The first delivery to NASA's Kennedy Space Center in Florida is the result of four years of development and construction, and represents the achievement of a key milestone in the project. ESA selected Airbus as the prime contractor for the development and manufacturing of the first ESM in November 2014.
The ESM is a key element of Orion, the next-generation spacecraft that will transport astronauts beyond low earth orbit for the first time since the end of the Apollo program in the 1970s.
The module provides propulsion, power and thermal control and will supply astronauts with water and oxygen on future missions. The ESM is installed underneath the crew module.
Oliver Juckenhöfel, head of on-orbit services and exploration at Airbus, said, "The delivery of the first European Service Module for NASA’s Orion spacecraft is a hugely significant moment, and NASA’s ground-breaking deep-space mission is continuing to pick up speed. Very soon, the crew module and the service module will come together for the first time at Kennedy Space Center, and integration and testing can then begin."
The launch of the Orion spacecraft with NASA’s new Space Launch System rocket is known as Exploration Mission-1 and is scheduled for 2020. This mission will be uncrewed and will take the spacecraft more than 64,000 kilometres beyond the Moon in order to demonstrate its capabilities. The first human spaceflight mission, Exploration Mission-2, is planned for 2022.
"Working on the Orion project has cemented our exceptional, efficient and close relationships with our customers, ESA and NASA, and with our industrial partner, Lockheed Martin Space. We are committed to further reinforcing the trust that ESA and NASA have already placed in our know-how and expertise when it comes to the development and construction of the first ESM," Juckenhöfel said.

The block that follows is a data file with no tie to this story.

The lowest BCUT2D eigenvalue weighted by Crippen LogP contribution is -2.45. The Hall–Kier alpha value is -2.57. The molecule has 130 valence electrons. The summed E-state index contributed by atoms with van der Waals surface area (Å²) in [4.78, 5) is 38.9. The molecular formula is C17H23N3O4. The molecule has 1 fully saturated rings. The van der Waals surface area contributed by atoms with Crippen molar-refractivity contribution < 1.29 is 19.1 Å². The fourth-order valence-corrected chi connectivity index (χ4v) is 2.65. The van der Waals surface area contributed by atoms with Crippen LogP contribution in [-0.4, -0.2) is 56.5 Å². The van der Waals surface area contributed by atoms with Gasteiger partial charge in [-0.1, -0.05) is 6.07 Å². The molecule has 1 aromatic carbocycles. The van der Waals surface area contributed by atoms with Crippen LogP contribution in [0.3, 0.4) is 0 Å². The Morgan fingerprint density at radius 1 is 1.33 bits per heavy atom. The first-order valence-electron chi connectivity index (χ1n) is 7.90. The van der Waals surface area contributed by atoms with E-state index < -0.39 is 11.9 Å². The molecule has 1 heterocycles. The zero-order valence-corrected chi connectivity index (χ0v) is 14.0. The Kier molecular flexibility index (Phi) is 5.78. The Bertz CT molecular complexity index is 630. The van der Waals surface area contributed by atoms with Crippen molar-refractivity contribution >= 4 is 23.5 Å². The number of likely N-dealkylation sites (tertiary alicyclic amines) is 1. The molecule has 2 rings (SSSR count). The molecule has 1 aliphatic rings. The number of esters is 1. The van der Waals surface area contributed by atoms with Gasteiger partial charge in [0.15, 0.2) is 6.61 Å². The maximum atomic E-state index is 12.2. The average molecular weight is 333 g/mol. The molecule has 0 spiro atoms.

The design of the Orion spacecraft enables astronauts to be transported further into space than ever before.
The spacecraft will transport the four astronauts into space, providing life support for the crew during the flight and enabling a safe return to earth’s atmosphere, at extremely high re-entry speeds. NASA will use this mission beyond the moon to develop the capabilities to send humans to Mars – heralding a new era of human spaceflight.
More than 20,000 parts and components are installed in the ESM, from electrical equipment to engines, solar panels, fuel tanks and life support materials, as well as several kilometres of cables and tubing.
The ESM is a cylinder that is around four metres in both height and diameter. Comparable to the European Automated Transfer Vehicle (ATV 2008 – 2015), also built by Airbus, it has a distinctive four-wing solar array (19 metres across when unfurled) that generates enough energy to power two households. The service module’s 8.6 tonnes of fuel can power one main engine and 32 smaller thrusters.
At launch, the ESM weighs a total of just over 13 tonnes. In addition to its function as the main propulsion system for the Orion spacecraft, the ESM will be responsible for orbital manoeuvring and position control.
ESM also provides the crew with the central elements of life support such as water and oxygen, and regulates thermal control while it is docked to the crew module. Furthermore, the unpressurised service module can be used to carry additional payload.
Airbus is a global leader in aeronautics, space and related services. Airbus recently signed a statement of intent with the Australian Space Agency (ASA) in September of this year.
Airbus has been committed to growing Australia’s space industry and in June 2018 selected Wyndham airfield in Western Australia as the first flight base for its pioneering Zephyr solar-powered unmanned aircraft. Along with military operations, Zephyrs can be used for precision farming guidance, environmental and security monitoring, and to provide internet coverage to regions of poor or zero connectivity.
Airbus and the ASA have a shared interest in enhancing the competitiveness and capability of the Australian space industry. This includes the growing importance of commercialisation at every point along the space value-added chain, from research and development to high-tech manufacturing, transportation, satellite operations and consumer services based on satellite signals and data.
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